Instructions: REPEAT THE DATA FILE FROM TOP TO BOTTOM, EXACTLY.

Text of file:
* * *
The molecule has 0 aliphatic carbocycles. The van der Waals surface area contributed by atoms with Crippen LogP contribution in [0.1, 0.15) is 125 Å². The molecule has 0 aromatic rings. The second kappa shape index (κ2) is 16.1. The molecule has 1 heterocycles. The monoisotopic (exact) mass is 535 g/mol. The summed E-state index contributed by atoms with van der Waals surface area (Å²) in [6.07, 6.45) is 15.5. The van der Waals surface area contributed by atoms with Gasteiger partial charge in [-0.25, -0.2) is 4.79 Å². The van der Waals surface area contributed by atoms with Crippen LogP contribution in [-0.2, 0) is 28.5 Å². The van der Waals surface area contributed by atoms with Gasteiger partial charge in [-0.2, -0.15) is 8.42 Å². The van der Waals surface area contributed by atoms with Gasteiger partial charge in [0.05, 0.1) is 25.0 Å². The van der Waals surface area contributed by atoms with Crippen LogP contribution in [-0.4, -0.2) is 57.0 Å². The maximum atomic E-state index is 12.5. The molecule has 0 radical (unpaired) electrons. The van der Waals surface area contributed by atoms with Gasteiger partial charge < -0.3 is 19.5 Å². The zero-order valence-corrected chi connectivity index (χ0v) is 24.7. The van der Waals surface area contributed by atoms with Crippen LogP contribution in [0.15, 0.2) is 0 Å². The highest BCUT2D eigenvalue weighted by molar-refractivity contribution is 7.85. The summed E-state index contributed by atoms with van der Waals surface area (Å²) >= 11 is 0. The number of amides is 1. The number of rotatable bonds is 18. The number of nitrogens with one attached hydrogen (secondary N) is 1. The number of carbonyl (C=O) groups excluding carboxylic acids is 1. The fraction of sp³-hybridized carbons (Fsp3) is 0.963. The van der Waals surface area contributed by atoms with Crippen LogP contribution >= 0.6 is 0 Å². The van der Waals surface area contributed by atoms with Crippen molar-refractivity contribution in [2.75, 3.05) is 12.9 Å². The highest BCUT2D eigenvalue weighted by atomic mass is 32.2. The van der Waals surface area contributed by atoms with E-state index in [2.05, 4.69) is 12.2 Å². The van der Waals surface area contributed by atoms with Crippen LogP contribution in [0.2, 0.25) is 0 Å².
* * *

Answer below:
The molecule has 0 aliphatic carbocycles. The van der Waals surface area contributed by atoms with Crippen LogP contribution in [0.1, 0.15) is 125 Å². The molecule has 0 aromatic rings. The second kappa shape index (κ2) is 16.1. The molecule has 1 heterocycles. The monoisotopic (exact) mass is 535 g/mol. The summed E-state index contributed by atoms with van der Waals surface area (Å²) in [6.07, 6.45) is 15.5. The van der Waals surface area contributed by atoms with Gasteiger partial charge in [-0.25, -0.2) is 4.79 Å². The van der Waals surface area contributed by atoms with Crippen LogP contribution in [-0.2, 0) is 28.5 Å². The van der Waals surface area contributed by atoms with Gasteiger partial charge in [-0.2, -0.15) is 8.42 Å². The van der Waals surface area contributed by atoms with Gasteiger partial charge in [0.05, 0.1) is 25.0 Å². The van der Waals surface area contributed by atoms with Crippen LogP contribution in [-0.4, -0.2) is 57.0 Å². The maximum atomic E-state index is 12.5. The molecule has 0 radical (unpaired) electrons. The van der Waals surface area contributed by atoms with Gasteiger partial charge < -0.3 is 19.5 Å². The zero-order valence-corrected chi connectivity index (χ0v) is 24.7. The van der Waals surface area contributed by atoms with Crippen LogP contribution in [0.15, 0.2) is 0 Å². The highest BCUT2D eigenvalue weighted by molar-refractivity contribution is 7.85. The summed E-state index contributed by atoms with van der Waals surface area (Å²) >= 11 is 0. The number of amides is 1. The number of rotatable bonds is 18. The number of nitrogens with one attached hydrogen (secondary N) is 1. The number of carbonyl (C=O) groups excluding carboxylic acids is 1. The fraction of sp³-hybridized carbons (Fsp3) is 0.963. The van der Waals surface area contributed by atoms with Crippen LogP contribution >= 0.6 is 0 Å². The van der Waals surface area contributed by atoms with Crippen molar-refractivity contribution in [2.75, 3.05) is 12.9 Å². The highest BCUT2D eigenvalue weighted by atomic mass is 32.2. The van der Waals surface area contributed by atoms with E-state index in [2.05, 4.69) is 12.2 Å². The van der Waals surface area contributed by atoms with Crippen LogP contribution in [0.2, 0.25) is 0 Å².